Workers Compensation and Tort Liability

In a recent case, a court held that an insurance carrier committed the intentional tort of acting in collusion with an employer to deprive an employee of workers compensation benefits. The employee was working in a warehouse when he sustained a broken ankle after falling from an order picker. He subsequently filed a workers compensation claim and began receiving workers compensation benefits from the employer’s insurance carrier.

Unbeknownst to the employee, the insurance carrier and the employer secretly agreed to discontinue benefit payments on the basis of a medical report that the employee was able to resume light work. After receiving notice of the cessation of his workers compensation benefits, the employee sued the employee and its workmens compensation carrier, seeking damages for pain and suffering due to lack of proper medical care, mental  anguish, emotional hardship on his familial relationship, and loss of wages. The employee’s suit was based on  tort law. In its motion for summary judgment, the insurance carrier argued that workers compensation law provided an exclusive remedy for the action, therefore the employee’s suit was barred. The court, however,  ruled in favor of the employee, awarding him damages and retroactive benefits.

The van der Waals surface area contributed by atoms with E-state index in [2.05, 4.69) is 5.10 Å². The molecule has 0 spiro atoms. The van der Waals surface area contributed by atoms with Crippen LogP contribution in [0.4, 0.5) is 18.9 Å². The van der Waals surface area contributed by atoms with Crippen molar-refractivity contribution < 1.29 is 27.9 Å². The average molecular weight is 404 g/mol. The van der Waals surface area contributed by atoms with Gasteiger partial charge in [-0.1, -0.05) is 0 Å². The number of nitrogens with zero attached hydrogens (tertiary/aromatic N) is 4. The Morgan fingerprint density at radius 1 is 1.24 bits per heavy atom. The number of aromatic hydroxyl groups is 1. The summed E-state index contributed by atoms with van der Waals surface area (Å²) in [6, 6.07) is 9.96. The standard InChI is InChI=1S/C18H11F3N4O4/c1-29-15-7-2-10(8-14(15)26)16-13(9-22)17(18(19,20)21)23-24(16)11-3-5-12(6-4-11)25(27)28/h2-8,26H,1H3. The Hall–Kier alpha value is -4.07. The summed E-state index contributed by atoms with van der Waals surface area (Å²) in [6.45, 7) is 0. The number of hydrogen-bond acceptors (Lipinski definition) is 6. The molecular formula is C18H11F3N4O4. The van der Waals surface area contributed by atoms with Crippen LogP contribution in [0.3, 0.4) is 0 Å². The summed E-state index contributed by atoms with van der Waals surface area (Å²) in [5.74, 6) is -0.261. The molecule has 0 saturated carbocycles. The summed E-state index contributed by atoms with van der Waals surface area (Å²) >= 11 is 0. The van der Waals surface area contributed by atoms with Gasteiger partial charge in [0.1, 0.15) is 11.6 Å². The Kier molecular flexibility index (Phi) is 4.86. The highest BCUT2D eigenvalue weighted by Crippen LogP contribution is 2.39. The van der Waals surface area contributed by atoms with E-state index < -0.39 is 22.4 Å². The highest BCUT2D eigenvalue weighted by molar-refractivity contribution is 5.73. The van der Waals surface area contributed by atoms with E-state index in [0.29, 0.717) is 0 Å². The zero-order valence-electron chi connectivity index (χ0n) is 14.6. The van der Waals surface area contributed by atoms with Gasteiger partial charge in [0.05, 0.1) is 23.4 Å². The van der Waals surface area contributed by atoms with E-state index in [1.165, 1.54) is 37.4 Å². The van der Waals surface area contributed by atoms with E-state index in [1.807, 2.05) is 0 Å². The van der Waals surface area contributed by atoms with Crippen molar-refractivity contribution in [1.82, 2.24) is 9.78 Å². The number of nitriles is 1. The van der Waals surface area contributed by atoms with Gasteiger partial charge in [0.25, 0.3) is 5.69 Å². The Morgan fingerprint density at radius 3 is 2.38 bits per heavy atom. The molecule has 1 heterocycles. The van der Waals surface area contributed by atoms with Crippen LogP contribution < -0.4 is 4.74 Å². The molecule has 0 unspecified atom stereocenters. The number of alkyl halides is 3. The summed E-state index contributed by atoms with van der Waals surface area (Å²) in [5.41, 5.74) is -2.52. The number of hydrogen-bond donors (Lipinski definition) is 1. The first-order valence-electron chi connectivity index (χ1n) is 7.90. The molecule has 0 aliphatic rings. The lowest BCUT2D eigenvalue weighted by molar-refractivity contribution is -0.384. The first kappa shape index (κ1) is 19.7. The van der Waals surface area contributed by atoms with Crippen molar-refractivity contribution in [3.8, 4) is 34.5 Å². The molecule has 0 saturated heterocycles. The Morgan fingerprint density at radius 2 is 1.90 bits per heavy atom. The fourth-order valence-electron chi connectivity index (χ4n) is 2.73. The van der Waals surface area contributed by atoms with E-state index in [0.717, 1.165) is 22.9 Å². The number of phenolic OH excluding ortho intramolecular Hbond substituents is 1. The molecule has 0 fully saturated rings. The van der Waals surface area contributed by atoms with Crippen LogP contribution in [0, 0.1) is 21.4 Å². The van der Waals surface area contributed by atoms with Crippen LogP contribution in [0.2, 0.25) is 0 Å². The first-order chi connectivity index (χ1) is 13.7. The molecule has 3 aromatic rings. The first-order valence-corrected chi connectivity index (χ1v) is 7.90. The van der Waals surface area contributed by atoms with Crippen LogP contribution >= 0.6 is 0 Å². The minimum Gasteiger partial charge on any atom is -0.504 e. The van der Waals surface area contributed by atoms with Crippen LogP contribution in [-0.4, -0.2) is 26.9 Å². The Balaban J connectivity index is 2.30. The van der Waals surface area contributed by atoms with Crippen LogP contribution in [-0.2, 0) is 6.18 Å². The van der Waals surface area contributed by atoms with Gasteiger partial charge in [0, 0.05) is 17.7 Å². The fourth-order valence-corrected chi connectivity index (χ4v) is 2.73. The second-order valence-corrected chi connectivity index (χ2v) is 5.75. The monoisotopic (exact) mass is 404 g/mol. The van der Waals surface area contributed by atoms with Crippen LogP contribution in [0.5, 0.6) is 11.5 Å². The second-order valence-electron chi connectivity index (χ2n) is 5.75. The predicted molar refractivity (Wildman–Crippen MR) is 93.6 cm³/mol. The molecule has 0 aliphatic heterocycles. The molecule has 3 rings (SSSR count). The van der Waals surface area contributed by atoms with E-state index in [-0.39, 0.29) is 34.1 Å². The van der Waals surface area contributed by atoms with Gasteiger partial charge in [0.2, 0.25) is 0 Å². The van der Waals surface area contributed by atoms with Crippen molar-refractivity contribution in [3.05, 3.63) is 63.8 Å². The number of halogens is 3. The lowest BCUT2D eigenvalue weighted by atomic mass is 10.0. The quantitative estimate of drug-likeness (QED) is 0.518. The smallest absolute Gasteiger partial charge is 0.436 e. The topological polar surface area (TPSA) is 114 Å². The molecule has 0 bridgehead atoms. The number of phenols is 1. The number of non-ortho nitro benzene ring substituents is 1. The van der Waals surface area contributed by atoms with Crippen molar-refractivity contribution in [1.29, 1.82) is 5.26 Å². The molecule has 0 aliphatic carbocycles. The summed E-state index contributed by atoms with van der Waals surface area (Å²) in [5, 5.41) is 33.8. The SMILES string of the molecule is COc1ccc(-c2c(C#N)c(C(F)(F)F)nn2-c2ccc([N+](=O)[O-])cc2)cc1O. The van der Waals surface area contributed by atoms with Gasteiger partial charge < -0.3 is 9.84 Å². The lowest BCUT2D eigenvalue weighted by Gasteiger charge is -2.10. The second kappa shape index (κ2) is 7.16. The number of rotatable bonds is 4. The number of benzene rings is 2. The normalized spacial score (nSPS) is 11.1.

If you have been hurt on the job, you should consult a workers compensation attorney to hear about your recovery options!

Contact an Experienced Workers Compensation Lawyer

The St. Louis Workers Compensation Lawyers at Roskin & Hoffmann, LLC have nearly 50 years of combined  Work Comp experience and  we have handled some of the most complex Workers Comp cases throughout Missouri. If you have been injured at work, call our knowledgeable attorneys at (314) 821-9013 or send us a Workers Comp question.  We look forward to helping you. All communications  are returned promptly.

Workers Compensation Lawyers at Roskin & Hoffmann, LLC based in St. Louis, Missouri have nearly 50 combined years of work comp experience. Call our attorneys today.